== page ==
To ensure continual power during an outage, communities and local energy planners can install microgrids, which have their own power sources and can deliver renewable energy, like solar, to strengthen community resilience. Now, there is a tool designed to connect and coordinate multiple microgrids to maintain reliable electric service, integrate more solar energy and potentially other types of renewable energy, and reduce the need for backup diesel generators, lowering costs and harmful emissions.

An energy storage system.

The Adjuntas microgrids rely on these two large energy storage units designed by ELM.

Photo by Maximiliano Ferrari

Microgrids are small electric grids that can operate while disconnected from the main grid. They often use solar energy and batteries, which allow the microgrids to work independently because they can store energy and release it when it is needed. If the main grid goes down during a severe storm, for example, microgrids can enable a steady supply of electricity to the critical facilities, homes, and businesses that are connected to them.

In 2020, the U.S. Department of Energy Solar Energy Technologies Office (SETO) awarded nearly $4 million to a team at Oak Ridge National Laboratory to develop an optimized solution to manage distribution of electricity within a network of solar-powered microgrids. The team developed a microgrid orchestrator—software designed to manage the exchange of power between multiple microgrids within a network. The team is in the final stages of hardware testing before demonstrating the microgrid orchestrator in the mountain town of Adjuntas, Puerto Rico.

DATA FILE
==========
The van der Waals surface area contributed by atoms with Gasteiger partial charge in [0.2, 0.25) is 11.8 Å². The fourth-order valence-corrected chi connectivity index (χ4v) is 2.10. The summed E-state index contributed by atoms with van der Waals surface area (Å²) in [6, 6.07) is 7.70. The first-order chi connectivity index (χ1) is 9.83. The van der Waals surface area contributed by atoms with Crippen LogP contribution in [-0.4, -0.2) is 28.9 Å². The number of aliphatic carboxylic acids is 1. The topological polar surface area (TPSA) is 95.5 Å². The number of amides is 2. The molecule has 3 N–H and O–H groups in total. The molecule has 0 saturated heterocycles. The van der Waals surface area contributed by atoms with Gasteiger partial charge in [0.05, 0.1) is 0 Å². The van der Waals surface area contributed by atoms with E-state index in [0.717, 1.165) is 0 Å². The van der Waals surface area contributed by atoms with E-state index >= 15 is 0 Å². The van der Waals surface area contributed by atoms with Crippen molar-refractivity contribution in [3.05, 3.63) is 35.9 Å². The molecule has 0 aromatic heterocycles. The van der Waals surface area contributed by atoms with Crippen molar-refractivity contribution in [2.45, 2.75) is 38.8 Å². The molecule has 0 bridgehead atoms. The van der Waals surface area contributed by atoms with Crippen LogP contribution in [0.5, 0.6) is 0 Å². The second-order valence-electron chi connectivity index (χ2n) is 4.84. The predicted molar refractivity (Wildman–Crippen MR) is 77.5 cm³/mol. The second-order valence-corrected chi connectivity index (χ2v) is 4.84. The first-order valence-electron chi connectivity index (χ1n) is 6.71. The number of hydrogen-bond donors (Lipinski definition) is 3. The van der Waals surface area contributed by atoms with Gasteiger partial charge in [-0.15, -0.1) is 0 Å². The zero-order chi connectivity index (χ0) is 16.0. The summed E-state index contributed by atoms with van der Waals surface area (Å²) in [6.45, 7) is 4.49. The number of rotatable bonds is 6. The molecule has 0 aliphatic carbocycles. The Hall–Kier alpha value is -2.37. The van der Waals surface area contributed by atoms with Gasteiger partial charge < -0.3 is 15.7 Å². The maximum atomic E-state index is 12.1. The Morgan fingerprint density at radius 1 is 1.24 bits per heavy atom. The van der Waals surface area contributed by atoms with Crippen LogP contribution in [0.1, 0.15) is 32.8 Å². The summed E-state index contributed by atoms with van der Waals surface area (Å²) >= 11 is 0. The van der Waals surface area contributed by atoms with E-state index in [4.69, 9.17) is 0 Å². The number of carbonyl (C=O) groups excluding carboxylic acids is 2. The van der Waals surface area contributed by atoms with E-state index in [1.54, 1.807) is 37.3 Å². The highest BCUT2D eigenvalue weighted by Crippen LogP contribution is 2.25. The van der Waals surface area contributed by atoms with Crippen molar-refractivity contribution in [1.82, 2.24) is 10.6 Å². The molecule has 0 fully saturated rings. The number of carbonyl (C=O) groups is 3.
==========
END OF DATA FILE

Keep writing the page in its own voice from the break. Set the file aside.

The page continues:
Solar panels can be seen on the rooftop of a pizza restaurant in Puerto Rico.

Solar panels on top of Lucy’s Pizza in Adjuntas, Puerto Rico are part of newly-installed community-operated microgrids that will enable 14 businesses to provide emergency services to the community.

Photo credit by Maximiliano Ferrari/ORNL

Two community-owned microgrids will soon provide solar power to Adjuntas, even when blackouts occur in other parts of the island. Adjuntas did not have power for six months because of Hurricane Maria in 2017. Local community organization Casa Pueblo partnered with the nonprofit Honnold Foundation to install the town square microgrids to ensure that Adjuntas residents have access to critical services in the aftermath of future natural disasters.

When Hurricane Fiona hit Puerto Rico in September 2022, a smaller, previously-installed Adjuntas microgrid that serves Casa Pueblo kept the power on for nine days when other parts of the island went dark. Researchers will work to advance the orchestrator’s capabilities to extend electric service as long as possible for future outages.

The success of this microgrid orchestrator could result in the creation of microgrid networks in communities across the nation to increase resilience, reduce greenhouse gas emissions, and support energy independence and security.

Learn more about SETO’s systems integration research and development.

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